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Kona Tech Preview: T.J. Tollakson’s Parlee TT

  • By Aaron Hersh
  • Published Oct 4, 2010

American Ironman TJ Tollakson joined Craig Alexander for his mid-summer Kona training camp this year, and Aaron Hersh was along to write a story for Inside Triathlon about Alexander’s unique race preparation strategy. While on site, Hersh got an advance look at the one-of-a-kind bike Tollakson will race this weekend in Kona.

Written by: Aaron Hersh

Tollakson is known for being innovative with his gear.

Before becoming a full-time pro triathlete, Tollakson was an engineer, and he has applied the engineer’s mentality to his equipment selection to create a completely unique aerobar setup.

His Parlee was equipped with Zipp 404 front / 808 rear wheels, SRAM Red components, a SRAM SRM power meter, Look Keo Blade pedals, a Fi’zi:k Arione Tri 2 saddle, a previous generation Ultegra 6500 front brake caliper, Profile Design Cobrawing and T2 Carbon aerobars—and a pair of crotch-protector cups.

He is famous for innovatively tweaking his bike to squeeze every bit of performance out of his rig, and his unique aerobar setup exemplifies his willingness to experiment with far-out equipment. Tollakson went to the A2 Wind Tunnel in Mooresville, N.C., to test various aerobar positions, and he found several positions that reduced his drag. In the end, Tollakson selected the position with the best combination of aerodynamic efficiency and comfort. The cups aren’t for reproductive safety; they support Tollakson’s elbows so he can relax in this unconventional position.

“I found a couple positions that were actually a little more aero, but they were much more difficult to hold over four-and-a-half hours,” Tollakson says. “The hands-up position allowed me to do a couple things. I was actually able to put out a little more power at a lower heart rate because my hips were open a little more. It seemed to be the best combination for me. Some of the options that had a lower drag coefficient were much more difficult to hold. If I was racing the Tour de France or 40K [the Olympic distance] it would have been different, but not over the Ironman.”

Tollakson has refined his hydration equipment since the training camp earlier this summer. He added a Profile Design RMC rear-mounted hydration system to carry two additional bottles and has added straws to the bottles on the front of his bike so he doesn’t have to reach for those bottles because “a large part of racing in Kona is about not having to take your hands off the bars [because of the strong crosswinds].”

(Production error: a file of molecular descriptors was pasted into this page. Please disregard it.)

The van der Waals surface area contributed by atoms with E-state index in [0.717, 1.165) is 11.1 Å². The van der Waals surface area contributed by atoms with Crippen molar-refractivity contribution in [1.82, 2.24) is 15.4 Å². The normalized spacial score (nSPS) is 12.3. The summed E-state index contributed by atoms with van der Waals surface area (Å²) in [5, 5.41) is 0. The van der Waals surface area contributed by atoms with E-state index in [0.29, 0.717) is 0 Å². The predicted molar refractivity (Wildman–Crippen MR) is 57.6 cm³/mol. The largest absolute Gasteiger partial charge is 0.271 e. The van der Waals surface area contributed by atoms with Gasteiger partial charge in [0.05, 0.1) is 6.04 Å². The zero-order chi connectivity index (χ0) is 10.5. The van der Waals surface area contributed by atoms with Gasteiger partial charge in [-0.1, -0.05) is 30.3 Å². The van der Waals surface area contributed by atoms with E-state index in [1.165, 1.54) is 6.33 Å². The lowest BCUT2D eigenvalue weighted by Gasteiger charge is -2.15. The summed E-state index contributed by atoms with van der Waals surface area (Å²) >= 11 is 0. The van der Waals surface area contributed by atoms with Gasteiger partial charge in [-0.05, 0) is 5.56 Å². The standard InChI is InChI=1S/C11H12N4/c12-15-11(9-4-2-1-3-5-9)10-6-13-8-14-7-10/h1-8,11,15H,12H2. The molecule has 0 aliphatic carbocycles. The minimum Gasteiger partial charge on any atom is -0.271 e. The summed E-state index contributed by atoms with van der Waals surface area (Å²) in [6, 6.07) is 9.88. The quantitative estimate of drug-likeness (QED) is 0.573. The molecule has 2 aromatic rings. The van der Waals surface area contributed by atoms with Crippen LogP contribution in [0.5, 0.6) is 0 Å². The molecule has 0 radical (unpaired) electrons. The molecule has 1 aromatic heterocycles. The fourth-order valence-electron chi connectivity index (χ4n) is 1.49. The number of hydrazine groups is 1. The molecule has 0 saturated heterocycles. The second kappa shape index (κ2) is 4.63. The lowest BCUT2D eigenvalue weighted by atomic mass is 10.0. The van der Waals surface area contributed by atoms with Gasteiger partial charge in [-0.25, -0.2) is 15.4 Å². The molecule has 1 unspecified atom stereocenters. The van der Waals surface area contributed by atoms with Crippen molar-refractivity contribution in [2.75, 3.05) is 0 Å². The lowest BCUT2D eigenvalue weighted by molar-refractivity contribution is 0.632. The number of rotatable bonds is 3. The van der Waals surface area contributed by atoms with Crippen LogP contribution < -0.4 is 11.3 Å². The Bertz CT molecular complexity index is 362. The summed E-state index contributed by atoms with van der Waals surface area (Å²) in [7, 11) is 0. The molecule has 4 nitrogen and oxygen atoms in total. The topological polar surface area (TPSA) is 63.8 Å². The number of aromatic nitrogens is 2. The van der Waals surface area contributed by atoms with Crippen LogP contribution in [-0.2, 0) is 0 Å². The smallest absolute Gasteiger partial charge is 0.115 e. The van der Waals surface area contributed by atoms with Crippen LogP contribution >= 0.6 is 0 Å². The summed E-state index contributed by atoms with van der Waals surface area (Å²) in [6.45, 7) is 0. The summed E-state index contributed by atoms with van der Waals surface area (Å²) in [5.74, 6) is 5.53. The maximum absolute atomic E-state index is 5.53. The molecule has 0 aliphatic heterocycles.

Tollakson will be racing on a Zipp 404 front / 808 rear Carbon Clincher wheelset. These wheels are built around Zipp’s Firecrest rim shape. When asked why he chooses to race on clincher tires rather than tubulars, Tollakson says he has “always been a clincher guy. I’ve always preferred clincher tires. These guys at Zipp have really stepped the game up and leveled the playing field between clincher and tubular wheels.” His wheels will be dressed with Maxxis Xenith Equipe Legere, 23c tires, which weigh in at 150 grams.

Tollakson’s Parlee TT is worth well beyond $10,000, but he decided to use one component that can be had very cheaply. He used a Shimano Ultegra 6500 brake caliper—which is almost 10 years old—instead of the lighter SRAM Red front brake caliper because, “it has a narrower profile. I contemplated switching for a lighter Red caliper, but because the caliper is exposed I wanted to err on the side of aerodynamics rather than weight.”

Tollakson is known for his bike strength and he monitors his power output with his SRAM SRM power meter and SRM PowerControl 7 computer. His numbers will be transmitted live during the bike to SRM.de for everyone to see in real time.

The strong American still has one more equipment decision to make before the race on October 9. He will wear either the Specialized TT2 aerohelmet or the rounded helmet that he used during the training camp. Both have been custom painted with the logo of his swim and race clothing sponsor Tyr and an American flag. Tollakson says the rounded helmet, “does well in the crosswind and has a full-face shield, which makes it aero but heats it up faster. The Specialized does better in a straight head wind but struggles a little in the crosswinds in Hawaii [because of its long tail.]

FILED UNDER: Gear & Tech / Ironman TAGS: / / / / /

Aaron Hersh

Aaron Hersh

Aaron Hersh is the Senior Tech Editor of Triathlete magazine. To submit a question, write Aaron at Ahersh@competitorgroup.com.

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